The stove in her farmhouse was eons old.
It had been her mothers’ and no one can remember beyond that. Her stove, a cast iron York, that burned coal and wood, warmed us in the winter, sometimes tormenting us in the summer, had been in the family forever.
It was her friend. She had teased and coddled it into submission. Nothing was ever burned or dried. With a steady hand and watchful eye, it did her bidding. Singing with smells and sizzling with bacon, the fat used for flavoring everything from cornbread to mustard greens, “the kitchen stove is where the magic happens” she once told me with a twinkle in her eye.
I was too young to understand, too bored to listen, but it was her eyes that I remember. If Big Ma had a lover, it was her stove. She would leave great-granddaddy George in a warm bed on cold winter mornings to stoke the coals, add some wood and make coffee, fresh biscuits, fried green apples, eggs and bacon. The smells woke him, though being a farmer, the rooster would have crowed.
At lunch, the big meal, there were pork chops smothered in gravy, boiled or mashed potatoes and collard greens flavored in bacon grease, fresh cornbread and country butter. Dinner was usually lighter, pinto bean soup flavored with bacon poured steaming from a cast iron pot and the rest of the mornings’ bread warmed in the oven, a cup of hot hard cider laced with whiskey.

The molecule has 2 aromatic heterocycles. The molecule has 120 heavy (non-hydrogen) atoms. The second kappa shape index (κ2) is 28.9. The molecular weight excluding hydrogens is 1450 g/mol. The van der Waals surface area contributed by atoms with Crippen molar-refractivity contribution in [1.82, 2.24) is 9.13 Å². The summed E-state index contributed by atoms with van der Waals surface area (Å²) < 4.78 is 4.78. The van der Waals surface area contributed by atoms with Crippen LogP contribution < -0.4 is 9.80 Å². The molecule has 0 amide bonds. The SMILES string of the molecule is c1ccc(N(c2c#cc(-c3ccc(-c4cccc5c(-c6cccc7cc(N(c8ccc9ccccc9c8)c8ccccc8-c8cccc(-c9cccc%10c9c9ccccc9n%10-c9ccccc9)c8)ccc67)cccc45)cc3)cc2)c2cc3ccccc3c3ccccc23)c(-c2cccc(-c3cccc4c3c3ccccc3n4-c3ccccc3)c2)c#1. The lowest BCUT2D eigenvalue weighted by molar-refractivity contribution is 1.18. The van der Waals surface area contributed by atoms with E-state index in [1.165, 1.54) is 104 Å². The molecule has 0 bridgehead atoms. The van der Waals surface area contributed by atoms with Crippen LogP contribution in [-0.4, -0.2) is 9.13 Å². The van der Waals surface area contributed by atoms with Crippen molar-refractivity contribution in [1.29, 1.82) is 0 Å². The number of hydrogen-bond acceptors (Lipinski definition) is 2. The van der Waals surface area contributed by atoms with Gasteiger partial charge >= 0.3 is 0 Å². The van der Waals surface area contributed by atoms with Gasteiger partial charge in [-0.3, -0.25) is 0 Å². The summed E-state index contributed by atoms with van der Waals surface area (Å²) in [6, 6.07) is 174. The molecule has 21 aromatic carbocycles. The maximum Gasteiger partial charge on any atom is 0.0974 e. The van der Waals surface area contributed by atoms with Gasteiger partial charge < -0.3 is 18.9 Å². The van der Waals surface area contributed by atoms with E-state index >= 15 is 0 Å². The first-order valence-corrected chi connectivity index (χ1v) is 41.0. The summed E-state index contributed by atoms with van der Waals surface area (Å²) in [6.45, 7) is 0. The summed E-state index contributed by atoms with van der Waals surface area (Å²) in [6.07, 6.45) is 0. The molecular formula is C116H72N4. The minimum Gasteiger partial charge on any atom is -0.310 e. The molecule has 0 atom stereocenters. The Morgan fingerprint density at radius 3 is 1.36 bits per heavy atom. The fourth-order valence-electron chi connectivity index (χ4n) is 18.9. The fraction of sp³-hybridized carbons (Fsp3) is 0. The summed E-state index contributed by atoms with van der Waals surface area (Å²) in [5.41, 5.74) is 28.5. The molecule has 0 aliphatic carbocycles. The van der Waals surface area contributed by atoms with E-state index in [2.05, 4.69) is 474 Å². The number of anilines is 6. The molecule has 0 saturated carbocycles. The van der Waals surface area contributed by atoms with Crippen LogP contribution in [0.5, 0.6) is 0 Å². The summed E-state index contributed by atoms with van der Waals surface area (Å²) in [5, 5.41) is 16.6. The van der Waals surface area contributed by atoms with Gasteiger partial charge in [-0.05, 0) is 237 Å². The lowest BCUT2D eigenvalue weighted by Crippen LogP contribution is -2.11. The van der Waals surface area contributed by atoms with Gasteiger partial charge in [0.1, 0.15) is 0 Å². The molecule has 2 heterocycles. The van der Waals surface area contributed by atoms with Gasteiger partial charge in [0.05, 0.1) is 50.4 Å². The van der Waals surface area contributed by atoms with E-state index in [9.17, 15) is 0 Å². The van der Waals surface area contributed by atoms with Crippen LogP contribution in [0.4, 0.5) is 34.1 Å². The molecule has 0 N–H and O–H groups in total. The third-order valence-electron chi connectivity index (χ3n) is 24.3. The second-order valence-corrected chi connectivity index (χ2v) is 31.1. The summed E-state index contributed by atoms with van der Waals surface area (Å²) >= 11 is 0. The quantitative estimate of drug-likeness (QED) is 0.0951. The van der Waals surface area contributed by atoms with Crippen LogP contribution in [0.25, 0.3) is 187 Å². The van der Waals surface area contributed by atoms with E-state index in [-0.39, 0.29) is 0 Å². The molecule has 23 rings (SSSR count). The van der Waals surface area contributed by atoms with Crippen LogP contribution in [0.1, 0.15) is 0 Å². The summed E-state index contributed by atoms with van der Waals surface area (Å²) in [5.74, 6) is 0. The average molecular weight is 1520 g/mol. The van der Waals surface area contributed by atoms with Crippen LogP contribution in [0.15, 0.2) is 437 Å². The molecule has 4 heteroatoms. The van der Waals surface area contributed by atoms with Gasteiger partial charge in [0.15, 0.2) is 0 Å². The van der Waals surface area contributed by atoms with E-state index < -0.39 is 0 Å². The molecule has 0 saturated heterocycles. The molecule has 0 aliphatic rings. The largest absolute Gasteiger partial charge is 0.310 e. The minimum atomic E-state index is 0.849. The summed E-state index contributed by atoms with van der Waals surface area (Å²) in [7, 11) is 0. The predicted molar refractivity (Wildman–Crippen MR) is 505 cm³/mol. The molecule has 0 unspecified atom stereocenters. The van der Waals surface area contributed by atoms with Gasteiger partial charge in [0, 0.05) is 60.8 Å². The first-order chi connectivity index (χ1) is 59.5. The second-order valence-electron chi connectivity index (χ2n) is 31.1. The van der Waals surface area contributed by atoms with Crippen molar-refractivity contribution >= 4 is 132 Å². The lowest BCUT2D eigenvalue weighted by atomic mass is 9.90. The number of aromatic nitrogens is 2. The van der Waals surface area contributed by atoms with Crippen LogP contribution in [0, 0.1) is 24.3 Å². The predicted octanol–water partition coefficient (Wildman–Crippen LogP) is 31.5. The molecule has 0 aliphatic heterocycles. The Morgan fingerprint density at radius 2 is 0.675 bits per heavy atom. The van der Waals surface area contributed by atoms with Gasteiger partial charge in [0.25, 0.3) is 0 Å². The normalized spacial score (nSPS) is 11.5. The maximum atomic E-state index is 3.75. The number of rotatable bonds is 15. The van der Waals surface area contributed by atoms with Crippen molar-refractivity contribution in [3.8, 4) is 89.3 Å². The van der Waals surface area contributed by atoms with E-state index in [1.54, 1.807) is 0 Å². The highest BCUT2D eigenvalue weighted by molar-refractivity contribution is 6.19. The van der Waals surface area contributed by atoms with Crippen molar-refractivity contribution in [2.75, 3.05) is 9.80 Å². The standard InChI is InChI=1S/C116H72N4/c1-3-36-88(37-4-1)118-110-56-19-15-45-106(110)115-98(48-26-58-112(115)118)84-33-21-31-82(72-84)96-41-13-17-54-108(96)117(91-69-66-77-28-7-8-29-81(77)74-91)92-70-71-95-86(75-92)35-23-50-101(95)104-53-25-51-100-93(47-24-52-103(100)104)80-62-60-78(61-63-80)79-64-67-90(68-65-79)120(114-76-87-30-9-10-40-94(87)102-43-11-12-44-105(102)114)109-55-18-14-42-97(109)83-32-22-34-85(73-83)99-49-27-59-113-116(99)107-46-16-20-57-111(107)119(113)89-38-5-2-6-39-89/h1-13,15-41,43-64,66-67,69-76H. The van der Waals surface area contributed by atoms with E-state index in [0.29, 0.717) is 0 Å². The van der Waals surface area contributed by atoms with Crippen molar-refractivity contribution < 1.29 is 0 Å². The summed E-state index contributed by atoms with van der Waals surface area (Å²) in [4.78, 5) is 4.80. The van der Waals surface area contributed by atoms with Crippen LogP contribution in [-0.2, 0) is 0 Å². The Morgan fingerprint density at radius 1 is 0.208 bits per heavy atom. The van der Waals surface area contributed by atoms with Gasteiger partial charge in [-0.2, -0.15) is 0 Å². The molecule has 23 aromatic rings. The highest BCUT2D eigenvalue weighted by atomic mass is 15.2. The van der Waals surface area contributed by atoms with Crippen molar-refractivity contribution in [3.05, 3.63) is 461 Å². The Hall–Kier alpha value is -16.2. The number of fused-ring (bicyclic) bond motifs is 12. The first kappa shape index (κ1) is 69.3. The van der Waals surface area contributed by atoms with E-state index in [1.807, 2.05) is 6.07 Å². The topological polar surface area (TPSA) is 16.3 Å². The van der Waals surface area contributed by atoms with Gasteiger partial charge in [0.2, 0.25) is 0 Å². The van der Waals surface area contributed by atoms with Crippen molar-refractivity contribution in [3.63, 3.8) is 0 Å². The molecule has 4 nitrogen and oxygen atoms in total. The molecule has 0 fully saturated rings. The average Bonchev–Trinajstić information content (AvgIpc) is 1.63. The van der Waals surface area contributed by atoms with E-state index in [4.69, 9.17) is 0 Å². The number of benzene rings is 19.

I remember her gleaming black stove and her strong, nut brown hands making me cornmeal pancakes with homemade blueberry syrup, sausage and a small cup of coffee with too much milk. There were lunches of ham sandwiches on homemade white bread, so thick and meaty you could share and not feel slighted. Dinners of fried catfish and red skinned potato salad and a peach cobbler, so deep and fat it spilled over the pan. It all came from that stove and her hands, stirring and kneading and pounding, feeding us, keeping us warm and happy.
One day, a few years before she died, we were reminiscing about her life and dreaming of what was to be mine, I asked her “how”, all she said was “love”.
“If you share what you have, you always have enough”
My name is Diana Scott-Sho, owner and baker of THE LUSCIOUS LITTLE DESSERT COMPANY. I’ve created Luscious Feast as a tribute and celebration of my great-grandmother, Big Ma who through her boundless patience and generosity filled both her table and my heart with the appreciation of good food and friends to share it with. She taught me to celebrate where we come from, who we are and to be thankful for what we have, but most of all to share that with our family and friends.